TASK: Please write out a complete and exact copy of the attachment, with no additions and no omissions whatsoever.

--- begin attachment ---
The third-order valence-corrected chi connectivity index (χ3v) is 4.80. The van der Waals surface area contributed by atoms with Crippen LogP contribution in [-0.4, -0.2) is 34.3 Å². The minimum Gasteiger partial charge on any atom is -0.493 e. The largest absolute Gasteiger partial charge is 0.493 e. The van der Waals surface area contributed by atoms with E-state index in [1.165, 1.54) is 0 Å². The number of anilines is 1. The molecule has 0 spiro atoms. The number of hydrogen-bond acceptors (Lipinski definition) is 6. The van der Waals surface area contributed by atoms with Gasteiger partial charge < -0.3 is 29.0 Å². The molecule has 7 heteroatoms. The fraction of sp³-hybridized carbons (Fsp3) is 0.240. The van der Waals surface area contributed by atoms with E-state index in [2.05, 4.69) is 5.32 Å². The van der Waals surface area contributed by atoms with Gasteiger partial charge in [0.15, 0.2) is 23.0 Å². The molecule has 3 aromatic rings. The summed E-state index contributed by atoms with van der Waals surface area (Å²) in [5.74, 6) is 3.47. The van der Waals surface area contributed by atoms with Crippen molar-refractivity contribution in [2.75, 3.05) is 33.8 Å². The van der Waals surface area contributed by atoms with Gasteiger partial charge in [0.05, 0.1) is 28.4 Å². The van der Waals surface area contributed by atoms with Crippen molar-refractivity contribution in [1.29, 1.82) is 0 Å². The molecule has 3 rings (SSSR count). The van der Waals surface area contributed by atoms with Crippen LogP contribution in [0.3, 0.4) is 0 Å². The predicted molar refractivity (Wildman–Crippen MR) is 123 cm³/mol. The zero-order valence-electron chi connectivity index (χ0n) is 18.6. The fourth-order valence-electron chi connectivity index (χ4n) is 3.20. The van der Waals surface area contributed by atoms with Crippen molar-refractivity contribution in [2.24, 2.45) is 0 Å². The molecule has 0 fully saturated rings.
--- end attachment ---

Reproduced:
The third-order valence-corrected chi connectivity index (χ3v) is 4.80. The van der Waals surface area contributed by atoms with Crippen LogP contribution in [-0.4, -0.2) is 34.3 Å². The minimum Gasteiger partial charge on any atom is -0.493 e. The largest absolute Gasteiger partial charge is 0.493 e. The van der Waals surface area contributed by atoms with E-state index in [1.165, 1.54) is 0 Å². The number of anilines is 1. The molecule has 0 spiro atoms. The number of hydrogen-bond acceptors (Lipinski definition) is 6. The van der Waals surface area contributed by atoms with Gasteiger partial charge < -0.3 is 29.0 Å². The molecule has 7 heteroatoms. The fraction of sp³-hybridized carbons (Fsp3) is 0.240. The van der Waals surface area contributed by atoms with E-state index in [2.05, 4.69) is 5.32 Å². The van der Waals surface area contributed by atoms with Gasteiger partial charge in [0.15, 0.2) is 23.0 Å². The molecule has 3 aromatic rings. The summed E-state index contributed by atoms with van der Waals surface area (Å²) in [5.74, 6) is 3.47. The van der Waals surface area contributed by atoms with Crippen molar-refractivity contribution in [2.75, 3.05) is 33.8 Å². The van der Waals surface area contributed by atoms with Gasteiger partial charge in [0.05, 0.1) is 28.4 Å². The van der Waals surface area contributed by atoms with Crippen molar-refractivity contribution in [1.29, 1.82) is 0 Å². The molecule has 3 rings (SSSR count). The van der Waals surface area contributed by atoms with Crippen LogP contribution in [0.3, 0.4) is 0 Å². The predicted molar refractivity (Wildman–Crippen MR) is 123 cm³/mol. The zero-order valence-electron chi connectivity index (χ0n) is 18.6. The fourth-order valence-electron chi connectivity index (χ4n) is 3.20. The van der Waals surface area contributed by atoms with Crippen molar-refractivity contribution in [2.24, 2.45) is 0 Å². The molecule has 0 fully saturated rings.